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Friederike Fuxen

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At the beginning of July, the pitching event "Shoot the Book!", which brings publishers and international producers seeking future projects together, took place as part of the Marché du Film at the Cannes Film Festival. Friederike Fuxen, Rights Director at Loewe Verlag, participated in the event - organised by SCELF and the Institut français and in cooperation with Frankfurter Buchmesse – for the first time. Of the 12 titles selected, she presented "Ruby Fairygale", the only children's book, and talks in this interview about her many wonderful experiences and encounters at the Croisette.

This has been your first time pitching "Shoot the Book!". What was the atmosphere like?
The personal encounters at the film festival and the subsequent conversations with film professionals and colleagues from the book industry were a great benefit for us, it had a special "feel good" atmosphere. Each personal encounter has been engaging. And the personal exchanges on site – between all the events, discussions, and film premieres – led to exciting reflections and great ideas for a cinematic realisation of "Ruby Fairygale". Together, we even thought of possibilities for the further development of the book series. After being limited to only online meetings for so long, this experience of being in-person still resonates. I think back very fondly on the intensive brainstorming sessions during the event and I will try to implement the new knowledge in future pitchings.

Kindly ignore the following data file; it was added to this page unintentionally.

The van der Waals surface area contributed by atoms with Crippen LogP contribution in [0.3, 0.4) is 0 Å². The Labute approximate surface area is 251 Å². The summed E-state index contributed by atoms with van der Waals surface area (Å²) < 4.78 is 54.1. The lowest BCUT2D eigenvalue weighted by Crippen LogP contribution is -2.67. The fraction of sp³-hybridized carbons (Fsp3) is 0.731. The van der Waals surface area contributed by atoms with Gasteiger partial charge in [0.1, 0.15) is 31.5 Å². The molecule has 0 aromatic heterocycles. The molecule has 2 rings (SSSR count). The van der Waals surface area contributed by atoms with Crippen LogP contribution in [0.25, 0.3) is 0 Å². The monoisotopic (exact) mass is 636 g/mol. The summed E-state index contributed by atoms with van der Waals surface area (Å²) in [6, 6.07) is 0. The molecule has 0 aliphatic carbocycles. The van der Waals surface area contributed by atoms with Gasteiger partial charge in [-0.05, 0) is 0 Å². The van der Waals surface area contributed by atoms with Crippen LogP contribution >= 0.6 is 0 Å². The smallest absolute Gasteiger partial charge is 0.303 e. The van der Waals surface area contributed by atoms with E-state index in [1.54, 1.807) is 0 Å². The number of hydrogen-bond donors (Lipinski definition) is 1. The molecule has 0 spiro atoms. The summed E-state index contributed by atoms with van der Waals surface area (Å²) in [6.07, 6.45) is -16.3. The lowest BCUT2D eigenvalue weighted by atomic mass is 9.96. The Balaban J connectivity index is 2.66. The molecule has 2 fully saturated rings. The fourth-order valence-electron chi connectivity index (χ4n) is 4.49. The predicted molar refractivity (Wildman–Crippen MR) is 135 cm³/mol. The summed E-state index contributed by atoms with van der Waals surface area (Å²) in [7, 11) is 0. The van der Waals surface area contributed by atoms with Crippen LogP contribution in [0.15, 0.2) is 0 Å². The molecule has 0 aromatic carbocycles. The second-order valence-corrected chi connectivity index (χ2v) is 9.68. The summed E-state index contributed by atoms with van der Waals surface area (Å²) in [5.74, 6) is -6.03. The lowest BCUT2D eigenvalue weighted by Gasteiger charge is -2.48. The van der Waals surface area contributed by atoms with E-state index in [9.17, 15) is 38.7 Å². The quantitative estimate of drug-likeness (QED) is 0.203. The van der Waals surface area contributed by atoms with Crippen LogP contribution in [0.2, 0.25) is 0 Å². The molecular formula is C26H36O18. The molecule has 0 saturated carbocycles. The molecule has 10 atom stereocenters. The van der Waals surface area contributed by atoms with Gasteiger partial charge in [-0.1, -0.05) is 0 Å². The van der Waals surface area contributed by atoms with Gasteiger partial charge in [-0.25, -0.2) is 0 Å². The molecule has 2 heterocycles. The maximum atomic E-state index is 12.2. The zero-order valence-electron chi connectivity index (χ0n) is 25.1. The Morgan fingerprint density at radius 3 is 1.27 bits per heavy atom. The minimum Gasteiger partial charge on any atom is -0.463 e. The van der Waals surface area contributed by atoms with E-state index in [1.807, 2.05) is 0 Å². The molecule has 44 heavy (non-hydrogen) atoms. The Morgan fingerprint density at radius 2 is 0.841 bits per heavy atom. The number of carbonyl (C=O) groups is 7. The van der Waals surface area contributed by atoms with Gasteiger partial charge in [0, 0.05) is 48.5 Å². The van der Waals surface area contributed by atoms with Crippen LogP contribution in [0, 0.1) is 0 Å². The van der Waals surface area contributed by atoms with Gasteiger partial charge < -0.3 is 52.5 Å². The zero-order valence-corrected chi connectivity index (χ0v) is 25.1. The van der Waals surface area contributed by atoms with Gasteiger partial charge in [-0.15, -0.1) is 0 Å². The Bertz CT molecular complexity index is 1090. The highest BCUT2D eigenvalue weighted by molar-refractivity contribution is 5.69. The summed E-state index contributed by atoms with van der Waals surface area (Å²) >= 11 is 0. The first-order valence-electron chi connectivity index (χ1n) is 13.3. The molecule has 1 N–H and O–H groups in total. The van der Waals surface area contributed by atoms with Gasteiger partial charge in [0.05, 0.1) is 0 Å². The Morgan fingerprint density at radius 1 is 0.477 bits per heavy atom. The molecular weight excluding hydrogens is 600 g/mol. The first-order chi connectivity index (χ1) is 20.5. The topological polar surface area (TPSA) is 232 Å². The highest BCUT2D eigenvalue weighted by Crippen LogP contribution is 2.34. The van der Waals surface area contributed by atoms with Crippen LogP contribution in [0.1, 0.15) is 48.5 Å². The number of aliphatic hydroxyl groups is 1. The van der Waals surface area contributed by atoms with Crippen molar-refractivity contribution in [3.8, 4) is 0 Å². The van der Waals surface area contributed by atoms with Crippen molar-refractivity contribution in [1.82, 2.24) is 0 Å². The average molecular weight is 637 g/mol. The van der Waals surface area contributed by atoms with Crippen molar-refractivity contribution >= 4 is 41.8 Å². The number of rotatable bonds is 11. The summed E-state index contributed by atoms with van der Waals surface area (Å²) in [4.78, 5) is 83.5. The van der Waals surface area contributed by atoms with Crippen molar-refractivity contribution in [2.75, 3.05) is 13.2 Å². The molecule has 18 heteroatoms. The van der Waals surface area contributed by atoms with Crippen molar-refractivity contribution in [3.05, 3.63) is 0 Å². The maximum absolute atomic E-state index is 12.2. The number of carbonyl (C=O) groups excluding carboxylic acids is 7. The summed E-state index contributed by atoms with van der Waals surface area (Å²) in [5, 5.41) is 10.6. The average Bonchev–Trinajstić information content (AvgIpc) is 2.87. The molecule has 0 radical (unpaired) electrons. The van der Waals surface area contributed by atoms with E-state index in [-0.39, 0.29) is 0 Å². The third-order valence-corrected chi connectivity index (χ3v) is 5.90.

Have you previously participated in other pitching formats?
We always like to take part in pitching events for possible literary adaptations. In addition to the Munich Film Festival, we have also participated in the Berlinale and the German Children's Media Festival GOLDENER SPATZ.

How did you prepare for your pitch?
We prepared the pitches in small groups over several online workshops. This was followed by a video shoot as "Shoot the Book!" was supposed to take place online this year. Luckily it happened as an in-person event in the end. As it turned out, the filming of my video pitch was quite challenging. First, we set up a film set close to a lake, but then a storm came up and we were not able to finish it. In an alternative production in our publishing building, the camera literally broke. But despite all these initial difficulties, in the end, the short two-minute pitch was convincing and was a good preparation for Cannes.

What were the reactions like?
We presented the only children’s book and therefore we experienced a great interest in "Ruby Fairygale", both nationally and internationally. I am very excited about the responses from the production companies, but I am also already working on a draft for the script with an European director. Through the exchange in Cannes, I got to know many producers from abroad, which is particularly exciting for a publisher of children's and young adult books. What was particularly nice is that many of our titles have few country-specific aspects and can work globally. For example, "Ruby Fairygale" appeals to every child. Now I am sure: Ruby’s fantastic world and her adventures have the potential for an international film production!

Do publishers nowadays also pay attention how filmable a book’s story might be when buying new titles?